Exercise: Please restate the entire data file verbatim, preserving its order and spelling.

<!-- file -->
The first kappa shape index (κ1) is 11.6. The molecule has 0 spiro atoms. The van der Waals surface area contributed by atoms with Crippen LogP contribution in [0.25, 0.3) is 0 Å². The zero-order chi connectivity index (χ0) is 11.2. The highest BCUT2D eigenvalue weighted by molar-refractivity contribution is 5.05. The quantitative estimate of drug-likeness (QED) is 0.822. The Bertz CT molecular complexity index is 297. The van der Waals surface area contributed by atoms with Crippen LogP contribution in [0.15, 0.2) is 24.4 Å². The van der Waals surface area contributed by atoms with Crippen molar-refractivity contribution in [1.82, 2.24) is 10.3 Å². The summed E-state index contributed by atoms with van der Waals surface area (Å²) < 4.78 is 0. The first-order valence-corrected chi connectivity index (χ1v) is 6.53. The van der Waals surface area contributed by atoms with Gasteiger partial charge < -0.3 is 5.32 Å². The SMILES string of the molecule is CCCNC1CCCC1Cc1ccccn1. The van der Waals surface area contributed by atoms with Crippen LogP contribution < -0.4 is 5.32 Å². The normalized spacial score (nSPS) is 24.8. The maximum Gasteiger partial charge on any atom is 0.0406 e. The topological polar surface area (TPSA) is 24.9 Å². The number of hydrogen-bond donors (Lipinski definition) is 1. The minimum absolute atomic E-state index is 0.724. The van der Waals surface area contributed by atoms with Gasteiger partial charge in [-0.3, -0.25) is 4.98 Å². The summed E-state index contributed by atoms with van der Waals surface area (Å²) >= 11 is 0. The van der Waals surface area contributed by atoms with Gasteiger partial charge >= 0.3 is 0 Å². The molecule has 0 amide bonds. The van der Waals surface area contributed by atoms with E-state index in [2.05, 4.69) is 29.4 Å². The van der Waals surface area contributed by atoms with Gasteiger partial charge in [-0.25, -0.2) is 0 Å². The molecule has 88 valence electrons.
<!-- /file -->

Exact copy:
The first kappa shape index (κ1) is 11.6. The molecule has 0 spiro atoms. The van der Waals surface area contributed by atoms with Crippen LogP contribution in [0.25, 0.3) is 0 Å². The zero-order chi connectivity index (χ0) is 11.2. The highest BCUT2D eigenvalue weighted by molar-refractivity contribution is 5.05. The quantitative estimate of drug-likeness (QED) is 0.822. The Bertz CT molecular complexity index is 297. The van der Waals surface area contributed by atoms with Crippen LogP contribution in [0.15, 0.2) is 24.4 Å². The van der Waals surface area contributed by atoms with Crippen molar-refractivity contribution in [1.82, 2.24) is 10.3 Å². The summed E-state index contributed by atoms with van der Waals surface area (Å²) < 4.78 is 0. The first-order valence-corrected chi connectivity index (χ1v) is 6.53. The van der Waals surface area contributed by atoms with Gasteiger partial charge < -0.3 is 5.32 Å². The SMILES string of the molecule is CCCNC1CCCC1Cc1ccccn1. The van der Waals surface area contributed by atoms with Crippen LogP contribution < -0.4 is 5.32 Å². The normalized spacial score (nSPS) is 24.8. The maximum Gasteiger partial charge on any atom is 0.0406 e. The topological polar surface area (TPSA) is 24.9 Å². The number of hydrogen-bond donors (Lipinski definition) is 1. The minimum absolute atomic E-state index is 0.724. The van der Waals surface area contributed by atoms with Gasteiger partial charge in [-0.3, -0.25) is 4.98 Å². The summed E-state index contributed by atoms with van der Waals surface area (Å²) >= 11 is 0. The van der Waals surface area contributed by atoms with Gasteiger partial charge >= 0.3 is 0 Å². The molecule has 0 amide bonds. The van der Waals surface area contributed by atoms with E-state index in [2.05, 4.69) is 29.4 Å². The van der Waals surface area contributed by atoms with Gasteiger partial charge in [-0.25, -0.2) is 0 Å². The molecule has 88 valence electrons.